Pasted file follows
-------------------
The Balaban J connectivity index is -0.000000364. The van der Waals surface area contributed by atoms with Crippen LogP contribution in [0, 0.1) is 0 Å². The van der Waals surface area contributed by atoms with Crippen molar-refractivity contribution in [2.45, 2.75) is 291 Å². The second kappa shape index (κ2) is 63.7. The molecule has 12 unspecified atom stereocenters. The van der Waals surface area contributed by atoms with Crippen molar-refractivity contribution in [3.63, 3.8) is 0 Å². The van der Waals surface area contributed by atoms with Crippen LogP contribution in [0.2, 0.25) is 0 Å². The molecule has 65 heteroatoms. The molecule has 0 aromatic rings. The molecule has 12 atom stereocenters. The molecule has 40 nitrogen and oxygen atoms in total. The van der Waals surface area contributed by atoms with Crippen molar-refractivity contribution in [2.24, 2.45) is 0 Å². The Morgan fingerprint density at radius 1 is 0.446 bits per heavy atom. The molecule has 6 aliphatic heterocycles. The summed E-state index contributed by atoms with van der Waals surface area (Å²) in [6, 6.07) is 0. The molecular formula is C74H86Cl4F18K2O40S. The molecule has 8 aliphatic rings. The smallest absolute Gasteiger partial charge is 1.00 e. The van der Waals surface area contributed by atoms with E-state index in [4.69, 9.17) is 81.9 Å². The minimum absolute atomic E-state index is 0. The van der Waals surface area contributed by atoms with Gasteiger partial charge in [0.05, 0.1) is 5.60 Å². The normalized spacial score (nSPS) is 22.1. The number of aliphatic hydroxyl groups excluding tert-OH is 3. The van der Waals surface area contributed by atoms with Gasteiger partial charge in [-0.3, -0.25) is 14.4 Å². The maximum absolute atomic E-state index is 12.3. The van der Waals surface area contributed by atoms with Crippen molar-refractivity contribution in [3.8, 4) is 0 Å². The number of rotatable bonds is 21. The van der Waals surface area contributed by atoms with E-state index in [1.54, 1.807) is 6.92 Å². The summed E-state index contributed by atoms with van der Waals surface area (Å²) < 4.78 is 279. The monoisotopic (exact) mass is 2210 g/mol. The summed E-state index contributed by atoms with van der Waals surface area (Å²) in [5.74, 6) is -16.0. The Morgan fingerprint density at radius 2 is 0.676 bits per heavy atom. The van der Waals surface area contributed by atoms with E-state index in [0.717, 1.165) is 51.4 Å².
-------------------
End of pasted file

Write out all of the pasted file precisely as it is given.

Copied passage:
The Balaban J connectivity index is -0.000000364. The van der Waals surface area contributed by atoms with Crippen LogP contribution in [0, 0.1) is 0 Å². The van der Waals surface area contributed by atoms with Crippen molar-refractivity contribution in [2.45, 2.75) is 291 Å². The second kappa shape index (κ2) is 63.7. The molecule has 12 unspecified atom stereocenters. The van der Waals surface area contributed by atoms with Crippen molar-refractivity contribution in [3.63, 3.8) is 0 Å². The van der Waals surface area contributed by atoms with Crippen LogP contribution in [0.2, 0.25) is 0 Å². The molecule has 65 heteroatoms. The molecule has 0 aromatic rings. The molecule has 12 atom stereocenters. The molecule has 40 nitrogen and oxygen atoms in total. The van der Waals surface area contributed by atoms with Crippen molar-refractivity contribution in [2.24, 2.45) is 0 Å². The Morgan fingerprint density at radius 1 is 0.446 bits per heavy atom. The molecule has 6 aliphatic heterocycles. The summed E-state index contributed by atoms with van der Waals surface area (Å²) in [6, 6.07) is 0. The molecular formula is C74H86Cl4F18K2O40S. The molecule has 8 aliphatic rings. The smallest absolute Gasteiger partial charge is 1.00 e. The van der Waals surface area contributed by atoms with E-state index in [4.69, 9.17) is 81.9 Å². The minimum absolute atomic E-state index is 0. The van der Waals surface area contributed by atoms with Gasteiger partial charge in [0.05, 0.1) is 5.60 Å². The normalized spacial score (nSPS) is 22.1. The number of aliphatic hydroxyl groups excluding tert-OH is 3. The van der Waals surface area contributed by atoms with Gasteiger partial charge in [-0.3, -0.25) is 14.4 Å². The maximum absolute atomic E-state index is 12.3. The van der Waals surface area contributed by atoms with Crippen molar-refractivity contribution in [3.8, 4) is 0 Å². The number of rotatable bonds is 21. The van der Waals surface area contributed by atoms with E-state index in [1.54, 1.807) is 6.92 Å². The summed E-state index contributed by atoms with van der Waals surface area (Å²) < 4.78 is 279. The monoisotopic (exact) mass is 2210 g/mol. The summed E-state index contributed by atoms with van der Waals surface area (Å²) in [5.74, 6) is -16.0. The Morgan fingerprint density at radius 2 is 0.676 bits per heavy atom. The van der Waals surface area contributed by atoms with E-state index in [0.717, 1.165) is 51.4 Å².